It took retail giant and wholesaler Costco less than thirty years to become the second largest retailer in the USA and seventh in the world—without advertising. How? By growing a worldwide base of intensely loyal customers and employees, many of whom “wouldn’t shop/work anywhere else.”
Just last week, Costco’s earning report beat expectations for both top and bottom line (CNBC). The stock closed at $204.50 per share this week. That represented the high water mark in the company’s history.
Obviously, many things play into the success of Costco, but at its heart, the story is one of loyalty.
Probably the highest level of engagement is loyalty. Loyal workers and loyal customers are worth gold. A talented worker who gives her heart and mind to your enterprise can generate ten or a hundred or a thousand-fold more in revenue and good will than she will ever cost you. A customer who gives you a lifetime of return business and word-of-mouth support isthe ultimate competitive lever.
Bringing Customer Loyalty to Your Organization
The old paradigm was “customer and employee satisfaction.” It’s great to have satisfied customers and employees, but it’s not enough anymore. The new paradigm is “intense loyalty,” and shifting to that paradigm is the job you must do now.
“Satisfaction”—The Old Paradigm
Most customer satisfaction surveys don’t lead to meaningful change. The surveys are often poorly designed, too long, and biased. The questions are frequently crafted to get certain answers, which makes the resulting data inaccurate. Many of the questions are centered less on customer issues and more on “how did we do?”
Obviously, the quality of leadership is, at bottom, the reason for loyalty or disloyalty among employees and customers. Reliance on pro forma “satisfaction” scores is lazy, twentieth century thinking and a formula for complacency; the real question for leaders is, “How do you build intense loyalty?
“Intense Loyalty”: The New Paradigm
How do you get the kind of intense engagement?
The answer, according to Harvard Professor and veteran Bain consultant Dr. Fred Reichheld, is “to treat them the way you would want to be treated.” This principle, known as the Golden Rule, is laughably simple—and it works.
Reichheld cites Colleen Barrett, president of wildly successful Southwest Airlines: “Practicing the Golden Rule is integral to everything we do.” Andy Taylor of Enterprise, the most prosperous rental-car company in the world: “The only way to grow is to treat customers so well they come back for more and tell their friends about us.”
Every company has pockets of great customer service, but few make a system of it—ironically, since study after study demonstrates that customer loyalty is the prime driver of profitable growth. It’s well established that as little as five percent growth in customer loyalty can drive as much as 85 percent growth in profits.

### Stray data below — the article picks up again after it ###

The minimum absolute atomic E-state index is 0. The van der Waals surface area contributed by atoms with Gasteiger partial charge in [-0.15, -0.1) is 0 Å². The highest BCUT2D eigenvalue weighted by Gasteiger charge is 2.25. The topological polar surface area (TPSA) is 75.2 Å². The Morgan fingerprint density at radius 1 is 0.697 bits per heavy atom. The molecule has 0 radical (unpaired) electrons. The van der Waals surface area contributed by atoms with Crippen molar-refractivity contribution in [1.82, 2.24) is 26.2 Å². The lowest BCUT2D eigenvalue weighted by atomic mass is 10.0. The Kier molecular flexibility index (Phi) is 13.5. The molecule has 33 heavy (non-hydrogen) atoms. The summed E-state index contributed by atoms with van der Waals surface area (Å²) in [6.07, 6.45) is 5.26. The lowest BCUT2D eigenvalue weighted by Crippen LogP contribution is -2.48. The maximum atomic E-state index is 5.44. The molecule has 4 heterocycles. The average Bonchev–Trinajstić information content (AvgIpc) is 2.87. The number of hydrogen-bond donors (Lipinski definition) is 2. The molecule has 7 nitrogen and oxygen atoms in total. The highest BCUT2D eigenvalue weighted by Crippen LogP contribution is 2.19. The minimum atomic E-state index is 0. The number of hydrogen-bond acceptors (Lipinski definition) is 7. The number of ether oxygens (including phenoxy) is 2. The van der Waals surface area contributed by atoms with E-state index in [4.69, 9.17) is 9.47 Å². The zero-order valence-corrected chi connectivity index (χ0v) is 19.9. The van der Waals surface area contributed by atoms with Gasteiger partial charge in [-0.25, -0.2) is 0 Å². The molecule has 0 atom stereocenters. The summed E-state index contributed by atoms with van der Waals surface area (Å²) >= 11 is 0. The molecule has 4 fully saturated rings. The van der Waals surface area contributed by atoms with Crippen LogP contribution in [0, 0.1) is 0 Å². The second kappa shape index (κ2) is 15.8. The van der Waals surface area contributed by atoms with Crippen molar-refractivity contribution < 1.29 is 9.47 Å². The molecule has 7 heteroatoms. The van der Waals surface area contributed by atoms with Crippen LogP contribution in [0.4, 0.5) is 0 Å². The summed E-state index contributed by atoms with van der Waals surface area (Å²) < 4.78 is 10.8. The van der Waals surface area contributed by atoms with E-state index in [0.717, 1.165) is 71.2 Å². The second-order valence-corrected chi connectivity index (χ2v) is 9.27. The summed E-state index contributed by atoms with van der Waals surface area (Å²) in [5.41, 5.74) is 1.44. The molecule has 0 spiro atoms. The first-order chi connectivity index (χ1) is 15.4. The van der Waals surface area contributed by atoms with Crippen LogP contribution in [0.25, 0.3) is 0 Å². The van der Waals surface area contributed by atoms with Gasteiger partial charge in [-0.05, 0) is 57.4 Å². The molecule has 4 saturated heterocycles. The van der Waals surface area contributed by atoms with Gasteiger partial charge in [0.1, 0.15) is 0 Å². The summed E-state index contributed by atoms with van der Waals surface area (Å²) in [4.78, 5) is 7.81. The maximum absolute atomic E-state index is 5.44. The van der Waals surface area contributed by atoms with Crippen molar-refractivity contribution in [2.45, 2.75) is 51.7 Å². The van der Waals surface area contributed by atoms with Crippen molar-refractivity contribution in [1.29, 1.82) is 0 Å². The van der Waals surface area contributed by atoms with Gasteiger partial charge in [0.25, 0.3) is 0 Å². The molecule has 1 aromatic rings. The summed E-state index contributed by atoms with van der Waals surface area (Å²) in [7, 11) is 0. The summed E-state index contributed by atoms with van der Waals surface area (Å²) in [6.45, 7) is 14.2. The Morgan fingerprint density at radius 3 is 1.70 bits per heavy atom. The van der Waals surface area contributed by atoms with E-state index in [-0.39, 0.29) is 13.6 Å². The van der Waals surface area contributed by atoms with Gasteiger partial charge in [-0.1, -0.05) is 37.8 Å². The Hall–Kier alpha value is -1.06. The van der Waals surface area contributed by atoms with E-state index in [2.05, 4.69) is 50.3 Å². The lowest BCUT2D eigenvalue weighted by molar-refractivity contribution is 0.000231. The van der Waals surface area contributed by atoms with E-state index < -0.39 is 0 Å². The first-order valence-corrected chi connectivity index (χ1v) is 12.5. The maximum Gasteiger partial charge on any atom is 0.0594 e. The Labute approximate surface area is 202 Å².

By contrast, chronic inconsistencies in customer service are the enemy of loyalty. Some companies pay a fearsome price when poor practices show up on YouTube—a delivery person carelessly tossing a customer’s purchases into his truck, workers stealing photos off a customer’s laptop, a fast-food employee licking the food. You can’t afford an inconsistent record when it comes to promoting loyalty.
An “Intense Loyalty” App
Companies need a system—an “application”—for building loyalty all along the journey of the client or employee. For a long time, leaders have focused on improving “moments of truth,” touch points where customers might come in contact with the firm. This is helpful, but it produces excellence only in spots. Researchers say, “Organizations able to skillfully manage the entire experience reap enormous rewards: enhanced customer satisfaction, reduced churn, increased revenue, and greater employee satisfaction too.”
A loyalty “app” starts with both customer and employee loyalty measures. Many organizations are now using Reichheld’s well-regarded “Net Promoter Score” as their key measure of both: It’s the ratio between people who would recommend your company as a great place to work or do business and those who definitely would not. If your score is 100, everyone recommends you; if it’s -100, nobody does. A score of 50 or more is unusually high because you have many more “promoters” than “detractors.”
The Net Promoter Score provides a credible baseline measurement of loyalty, but you need other information to tell you what to do about your score. That information comes from careful analysis of customer input—in other words, empathic listening.
- What is the customer or employee telling you specifically about yourself?
- What things do they specify when praising you or complaining about you?
From this analytical work you can isolate the lead behaviors to work on. Leaders who combine a true measure of loyalty like the Net Promoter Score with a rich system of input are most likely to know what to do to move that score in the right direction.
Once you know the score, you can make leaps in loyalty the focus of your organization.
I try to be a catalyst for change and improvement. Some of my ideas are spot-on, many are works in progress, and, admittedly, others miss the mark. That’s the nature of brainstorming and trying things. I’m okay with that. My hope is that something I write or share will help you to become a better version of yourself. I know that’s what I’m trying to do as well.